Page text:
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After 5 days of escalating confrontations between protesters and local police, the Missouri Highway Patrol took charge in Ferguson last night. In a welcome change since Saturday’s police shooting of a young, black man, there were “no road blocks, no tear gas and no arrests.” But the shooting itself has not been explained, and long-term issues have yet to be resolved. They include the use of military-style tactics by local law enforcement, and a black community’s lack of trust in a white police force.

Also, Ukrainian artillery may have destroyed a Russian military convoy last night, and elephants may be extinct in Africa in the next 6 years.

Banner Image: Women light candles while attending a vigil to honor Michael Brown, who was shot and killed by an unnamed police officer last Saturday in Ferguson, Missouri, at the borough of Brooklyn in New York August 14, 2014. REUTERS/Eduardo Munoz

Ukraine Government Says It "Destroyed" Part of Russian Convoy 6 MIN, 28 SEC

President Petro Poroshenko says his Ukrainian artillery destroyed a Russian military convoy last night as it was crossing the border. British reporters say they saw about 20 vehicles, but there’s no other confirmation of Poroshenko’s claim. James Marson is Deputy Moscow Bureau Chief for the Wall Street Journal.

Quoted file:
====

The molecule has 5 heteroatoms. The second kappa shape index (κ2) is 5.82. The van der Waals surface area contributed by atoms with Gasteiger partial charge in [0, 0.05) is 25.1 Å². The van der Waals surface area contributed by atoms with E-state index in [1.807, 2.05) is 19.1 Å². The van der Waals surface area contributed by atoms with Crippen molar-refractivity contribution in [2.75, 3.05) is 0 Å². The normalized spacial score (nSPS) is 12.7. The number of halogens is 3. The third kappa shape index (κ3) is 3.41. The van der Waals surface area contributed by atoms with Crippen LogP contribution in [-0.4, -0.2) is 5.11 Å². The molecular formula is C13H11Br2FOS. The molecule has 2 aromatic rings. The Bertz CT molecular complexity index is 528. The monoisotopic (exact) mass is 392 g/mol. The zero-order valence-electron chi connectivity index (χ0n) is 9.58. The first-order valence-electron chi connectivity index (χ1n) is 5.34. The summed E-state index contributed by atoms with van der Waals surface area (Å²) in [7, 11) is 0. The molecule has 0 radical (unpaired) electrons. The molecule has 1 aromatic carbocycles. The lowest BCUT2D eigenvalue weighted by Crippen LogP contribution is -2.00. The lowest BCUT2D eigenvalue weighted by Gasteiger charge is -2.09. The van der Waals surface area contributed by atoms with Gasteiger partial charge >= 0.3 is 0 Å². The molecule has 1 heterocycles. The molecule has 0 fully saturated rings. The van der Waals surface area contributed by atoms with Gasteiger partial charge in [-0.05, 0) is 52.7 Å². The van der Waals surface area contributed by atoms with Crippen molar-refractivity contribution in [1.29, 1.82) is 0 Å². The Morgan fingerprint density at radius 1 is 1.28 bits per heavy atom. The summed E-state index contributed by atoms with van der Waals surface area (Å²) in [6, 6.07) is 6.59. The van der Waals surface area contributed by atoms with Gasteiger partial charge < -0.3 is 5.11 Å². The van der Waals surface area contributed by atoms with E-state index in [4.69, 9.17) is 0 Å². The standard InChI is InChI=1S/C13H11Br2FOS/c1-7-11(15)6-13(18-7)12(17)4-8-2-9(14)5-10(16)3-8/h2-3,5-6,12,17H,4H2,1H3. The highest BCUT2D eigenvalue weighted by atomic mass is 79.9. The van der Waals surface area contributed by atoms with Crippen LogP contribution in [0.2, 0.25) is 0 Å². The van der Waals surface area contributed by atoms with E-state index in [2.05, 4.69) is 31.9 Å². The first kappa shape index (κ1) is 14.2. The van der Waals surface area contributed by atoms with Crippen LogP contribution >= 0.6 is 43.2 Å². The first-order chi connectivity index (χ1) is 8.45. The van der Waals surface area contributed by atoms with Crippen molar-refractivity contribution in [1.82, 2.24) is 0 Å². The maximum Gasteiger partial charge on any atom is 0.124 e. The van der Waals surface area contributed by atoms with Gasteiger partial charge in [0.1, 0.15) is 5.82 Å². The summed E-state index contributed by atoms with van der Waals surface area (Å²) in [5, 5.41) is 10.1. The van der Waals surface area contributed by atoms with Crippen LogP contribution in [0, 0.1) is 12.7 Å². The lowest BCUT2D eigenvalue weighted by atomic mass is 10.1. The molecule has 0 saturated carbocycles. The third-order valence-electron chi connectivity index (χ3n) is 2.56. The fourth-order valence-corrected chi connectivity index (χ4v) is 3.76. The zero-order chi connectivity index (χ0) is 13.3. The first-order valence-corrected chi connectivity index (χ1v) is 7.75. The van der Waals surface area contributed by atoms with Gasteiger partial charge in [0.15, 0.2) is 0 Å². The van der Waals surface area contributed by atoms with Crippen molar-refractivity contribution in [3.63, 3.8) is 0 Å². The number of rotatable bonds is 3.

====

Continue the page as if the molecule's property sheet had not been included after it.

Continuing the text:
James Marson, Wall Street Journal (@marson_jr)

Race and the Militarization of Policing in Ferguson, Missouri 33 MIN, 2 SEC

For four nights after an officer killed a young, black man in Ferguson, Missouri, confrontations escalated between police and protesters. Last night, the state Highway Patrol was in charge, led by Captain Ron Johnson, a native of Ferguson. Earlier, local police met one of the protesters’ demands, naming the officer who shot Michael brown as Darren Wilson. They said Brown had been stopped as a suspect in the robbery of a convenience store, but they have not released a complete account of the shooting. For the moment, a change of authority seems to have led to the restoration of order. How long will that last?

Maria Chappelle-Nadal, Missouri State Senator (@MariaChappelleN)
Russel Honore, retired US Army lieutenant general (@ltgrusselhonore)
Peniel Joseph, University of Texas at Austin (@PenielJoseph)
Andre Perry, Davenport University (@andreperryedu)

Wild Elephants Face Extinction by 2020 If Poaching Continues 10 MIN, 4 SEC

Every year, 33,000 African elephants die at the hands of poachers, feeding a Chinese market for ivory that’s worth billions of dollars. Now NBA superstar Yao Ming is part of the effort to stop what could lead to the extinction of elephants in just six years. Peter Knights is executive director for Wild Aid, an NGO devoted to stopping what’s called “Blood Ivory.” He partnered with Yao Ming on a documentary called The End of the Wild, released this month in China.

Peter Knights, Wild Aid
Nir Kalron, Maisha Consulting

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